As an employer, you may receive a court order requiring you to withhold from the wages of an employee due to wage garnishment or child support obligations. Here's what you need to know when you receive an order.
11 Facts about Wage Garnishment and Child Support
You are legally obligated to comply with the order. Failing to withhold wages that are court-ordered can put the employer at risk of being held in contempt of court. Additionally, in the majority of states the employer can actually be held responsible for the entire debt if they fail to withhold.
You must respond even if the person is not employed by your organization. Failing to respond can be considered failing to comply, so notify the sender of the court order as soon as possible if you receive an order to withhold on somebody who is not employed by your organization.
Wage garnishment and child support withholding orders are highly time-sensitive. You should set up the deduction as soon as possible after receiving them to avoid further notices and the potential for legal consequences.
Garnishment and child support deductions are limited to a percentage of disposable income. Garnishments should never exceed 25% of disposable income while support should not exceed 50-65% of disposable income (depending on circumstances) and student loans are limited to 15% of disposable income.
Tips are not considered earnings for purposes of calculating the deduction. Use disposable earnings, minus tips, to calculate the per-pay-period deduction.
Garnishment deductions should be post-tax. It's important to note that dollars withheld for garnishments or child support orders must be set up to come out after wages are taxed.
When it comes to lump-sum payments, it's the Wage & Hour Division's opinion that the following are considered earnings for garnishment purposes under the Consumer Credit Protection Act (CCPA). In turn, if the employer payment is considered "earnings" then it is protected from over-garnishment (see #4 above).
discretionary and nondiscretionary bonuses;
productivity or performance bonuses;
referral and sign-on bonuses;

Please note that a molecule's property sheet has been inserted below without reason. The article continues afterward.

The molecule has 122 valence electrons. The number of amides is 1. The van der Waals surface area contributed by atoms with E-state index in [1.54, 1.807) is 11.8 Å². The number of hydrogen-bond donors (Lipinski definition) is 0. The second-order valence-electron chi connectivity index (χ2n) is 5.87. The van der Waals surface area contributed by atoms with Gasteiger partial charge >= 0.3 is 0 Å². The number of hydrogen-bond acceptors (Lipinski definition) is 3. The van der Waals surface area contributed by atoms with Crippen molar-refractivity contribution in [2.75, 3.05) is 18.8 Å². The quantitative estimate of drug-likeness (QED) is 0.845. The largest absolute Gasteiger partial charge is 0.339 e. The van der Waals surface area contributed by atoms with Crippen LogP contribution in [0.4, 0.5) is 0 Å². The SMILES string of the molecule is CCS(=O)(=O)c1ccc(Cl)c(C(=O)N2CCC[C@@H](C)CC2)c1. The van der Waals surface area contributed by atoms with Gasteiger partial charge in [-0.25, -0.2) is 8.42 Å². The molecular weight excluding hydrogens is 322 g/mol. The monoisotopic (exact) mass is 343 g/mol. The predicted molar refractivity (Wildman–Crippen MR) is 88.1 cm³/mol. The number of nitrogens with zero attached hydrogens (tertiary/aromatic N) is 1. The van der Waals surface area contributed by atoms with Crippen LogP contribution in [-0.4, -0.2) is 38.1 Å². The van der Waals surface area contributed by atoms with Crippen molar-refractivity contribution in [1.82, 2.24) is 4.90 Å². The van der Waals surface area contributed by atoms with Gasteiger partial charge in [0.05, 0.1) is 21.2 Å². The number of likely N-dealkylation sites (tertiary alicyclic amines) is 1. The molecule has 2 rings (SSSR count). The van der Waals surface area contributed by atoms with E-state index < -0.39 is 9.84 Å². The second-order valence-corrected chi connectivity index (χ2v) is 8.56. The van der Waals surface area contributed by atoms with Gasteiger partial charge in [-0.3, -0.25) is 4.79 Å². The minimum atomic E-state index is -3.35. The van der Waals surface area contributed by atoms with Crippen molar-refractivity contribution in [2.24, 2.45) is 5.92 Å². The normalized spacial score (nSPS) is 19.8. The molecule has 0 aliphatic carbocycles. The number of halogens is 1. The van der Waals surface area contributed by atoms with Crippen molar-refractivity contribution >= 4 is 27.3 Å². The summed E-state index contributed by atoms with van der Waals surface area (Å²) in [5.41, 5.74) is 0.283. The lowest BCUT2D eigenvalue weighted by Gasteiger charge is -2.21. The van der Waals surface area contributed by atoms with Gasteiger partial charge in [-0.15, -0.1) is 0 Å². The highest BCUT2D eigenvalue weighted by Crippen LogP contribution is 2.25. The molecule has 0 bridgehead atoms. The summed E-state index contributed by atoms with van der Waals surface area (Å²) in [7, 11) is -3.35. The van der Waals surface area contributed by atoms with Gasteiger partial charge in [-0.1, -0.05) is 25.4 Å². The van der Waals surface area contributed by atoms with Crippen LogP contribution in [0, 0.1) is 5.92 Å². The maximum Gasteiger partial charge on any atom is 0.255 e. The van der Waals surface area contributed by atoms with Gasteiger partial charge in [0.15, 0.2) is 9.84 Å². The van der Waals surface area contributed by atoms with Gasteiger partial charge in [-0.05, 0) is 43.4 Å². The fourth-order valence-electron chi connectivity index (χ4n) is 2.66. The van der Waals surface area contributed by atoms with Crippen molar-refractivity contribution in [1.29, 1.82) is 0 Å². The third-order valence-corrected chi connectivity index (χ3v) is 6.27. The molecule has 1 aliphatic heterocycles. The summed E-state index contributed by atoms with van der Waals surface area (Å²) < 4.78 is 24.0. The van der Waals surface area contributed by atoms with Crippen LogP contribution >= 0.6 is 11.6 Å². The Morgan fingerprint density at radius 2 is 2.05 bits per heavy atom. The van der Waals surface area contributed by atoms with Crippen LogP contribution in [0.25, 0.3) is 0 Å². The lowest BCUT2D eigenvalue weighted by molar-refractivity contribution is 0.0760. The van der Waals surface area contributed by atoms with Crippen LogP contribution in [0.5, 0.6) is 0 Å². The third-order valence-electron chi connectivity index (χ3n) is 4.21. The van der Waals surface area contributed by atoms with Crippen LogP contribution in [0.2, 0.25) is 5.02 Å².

moving or relocation incentive payments;
attendance, safety, and cash service awards;
retroactive merit increases;
payment for working during a holiday;
workers' compensation payments for wage replacement, whether paid periodically or in a lump sum;
severance pay; and,
back and front pay payments from insurance settlements.
First come, first served applies when it comes to garnishments. If an employee has multiple garnishments that will exceed the maximums set by law, child support garnishments take the first precedence and then remaining garnishments are withheld on a first-come, first-served basis. It's critical that the employer communicates with the attorney's office or debtor who has served the withholding order if a garnishment is delayed.
Employees with garnishments are protected by law.Federal law protects employees who have a single wage garnishment from being fired on the basis of the garnishment.
Professional employer organizations handle wage garnishments for you. If you don't have an expert in-house or are unable to accommodate the strict timelines associated with garnishment and child support orders, consider partnering with a PEO. If you already partner with a PEO, find out what services they offer in relation to garnishments and child support.
Informing the employee that you've received a garnishment order is a recommended practice. If it is possible, inform employees that money will be coming out of their paychecks and when. It is not a requirement, as the employee should have also received a notice, but it is good customer service.
Wage garnishment administration requires multiple steps: processing certified mail in a timely manner, setting up the garnishment according to state and federal law, turning over withheld funds to the debtor or legal office, and stopping garnishments according to the order. Many organizations choose to partner with a PEO like Axcet HR for garnishment management and other human resources functions.